By Katherine Plumhoff
When you see the letters JA, you may think of Japan, or the grammatical particle meaning “yes” in most Germanic languages, or the nonprofit Junior Achievement. For 294,000 young Americans and their families, though, those letters signify juvenile arthritis, a chronic autoimmune disease. July is JA Awareness Month, and we’re here to provide some background information on the disease.
Juvenile arthritis is an autoimmune disease, which means that the immune system attacks the body itself, and it can be idiopathic, which means that there is no known cause. There are several subcategories of the disease, all of which have different symptoms that may include joint stiffness, pain, swelling, or tenderness; limping; decreased appetite and growth; persistent fever; fatigue; rashes; and eye redness or pain.
In juvenile arthritis, the immune system targets the synovium, the tissue that lines joints. Arthritis, which literally means joint inflammation, is known to affect adults, but JA can also involve eyes, skin, and the gastrointestinal track.
Although JA can affect children of all ages, children who are 2 to 3 years old are at the highest risk. Girls are twice as likely as boys to have the disease, and no clear genetic link has been discovered, though some research does suggest a genetic predisposition, which means that a child’s genes may cause the onset of JA when triggered by an outside factor.
JA is chronic but, if diagnosed and treated early, its potentially serious complications such as stunted overall growth and joint complications can be improved or avoided. However, many people aren’t familiar with the symptoms of the disease, leading to misdiagnoses and continued pain.
Diagnosing JA is a difficult process in and of itself. There’s no test to show how likely a child is to develop JA or clear tests to prove a child has it; the diagnostic process is one of exclusion, with a detailed physical exam, understanding of the child’s medical history, and occasionally a combination of other tests and X-rays.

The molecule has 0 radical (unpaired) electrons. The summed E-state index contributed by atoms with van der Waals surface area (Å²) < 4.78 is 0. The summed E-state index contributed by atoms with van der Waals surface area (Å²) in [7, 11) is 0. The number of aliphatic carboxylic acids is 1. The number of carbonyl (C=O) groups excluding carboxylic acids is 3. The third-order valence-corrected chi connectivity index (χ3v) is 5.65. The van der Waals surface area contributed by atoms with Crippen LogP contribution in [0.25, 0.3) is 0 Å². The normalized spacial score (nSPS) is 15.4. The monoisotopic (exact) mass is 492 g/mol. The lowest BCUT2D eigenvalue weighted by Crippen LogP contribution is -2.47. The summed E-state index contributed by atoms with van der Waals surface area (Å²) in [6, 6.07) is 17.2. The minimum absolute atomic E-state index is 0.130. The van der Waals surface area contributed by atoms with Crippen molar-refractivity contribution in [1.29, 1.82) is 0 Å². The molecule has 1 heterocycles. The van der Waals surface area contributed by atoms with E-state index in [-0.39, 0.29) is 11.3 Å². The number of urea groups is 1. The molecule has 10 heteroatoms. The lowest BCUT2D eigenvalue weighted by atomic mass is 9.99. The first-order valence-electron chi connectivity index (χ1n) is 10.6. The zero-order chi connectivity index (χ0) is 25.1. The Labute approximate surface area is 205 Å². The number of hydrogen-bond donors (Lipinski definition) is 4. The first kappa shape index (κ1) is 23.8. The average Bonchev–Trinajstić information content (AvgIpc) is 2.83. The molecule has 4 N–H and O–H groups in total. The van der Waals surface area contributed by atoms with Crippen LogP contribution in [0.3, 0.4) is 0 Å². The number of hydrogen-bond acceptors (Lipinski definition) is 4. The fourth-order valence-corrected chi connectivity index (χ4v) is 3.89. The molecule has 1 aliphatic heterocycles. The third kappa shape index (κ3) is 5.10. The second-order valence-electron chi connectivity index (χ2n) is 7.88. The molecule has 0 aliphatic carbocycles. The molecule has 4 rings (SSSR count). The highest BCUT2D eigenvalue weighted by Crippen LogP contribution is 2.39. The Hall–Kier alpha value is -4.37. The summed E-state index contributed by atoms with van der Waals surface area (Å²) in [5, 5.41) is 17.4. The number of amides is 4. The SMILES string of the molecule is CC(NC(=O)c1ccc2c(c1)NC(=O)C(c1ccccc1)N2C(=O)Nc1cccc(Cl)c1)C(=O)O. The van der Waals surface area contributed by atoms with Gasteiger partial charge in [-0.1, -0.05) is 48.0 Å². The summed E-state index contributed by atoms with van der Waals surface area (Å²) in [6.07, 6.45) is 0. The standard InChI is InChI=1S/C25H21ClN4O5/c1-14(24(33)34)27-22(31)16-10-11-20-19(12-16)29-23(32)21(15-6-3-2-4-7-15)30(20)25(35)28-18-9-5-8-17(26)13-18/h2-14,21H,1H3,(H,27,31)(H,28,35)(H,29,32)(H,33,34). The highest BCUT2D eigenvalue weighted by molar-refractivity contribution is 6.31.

Once diagnosed, JA is usually treated with a combination of medication, physical activity (including physical therapy), eye care, and healthy eating.
About half of children with JA will go into remission while others may continue to need treatment throughout adulthood. Even children undergoing treatment can often manage their pain well enough to participate in athletic activities, attend school, and enjoy their lives without extensive complications.
Perhaps your family has been dealing with JA for a while, or maybe you’re hearing about it for the first time. Regardless of your history with the disease, continue to educate yourself about it this month and all year round. For more resources, check out this JA overview.
And for parents and caregivers of children with juvenile arthritis, Spry’s upcoming book Living with Juvenile Arthritis: A Parent’s Guide by Kimberly Poston Miller is an indispensable resource, full of information and inspiration for families who are dealing with this complex condition.
Katherine Plumhoff joined the Spry Wellness Blog as a contributor in 2013. She is currently pursuing her undergraduate degree in English and Communication Studies at the University of Michigan and hopes to work in publishing after graduation.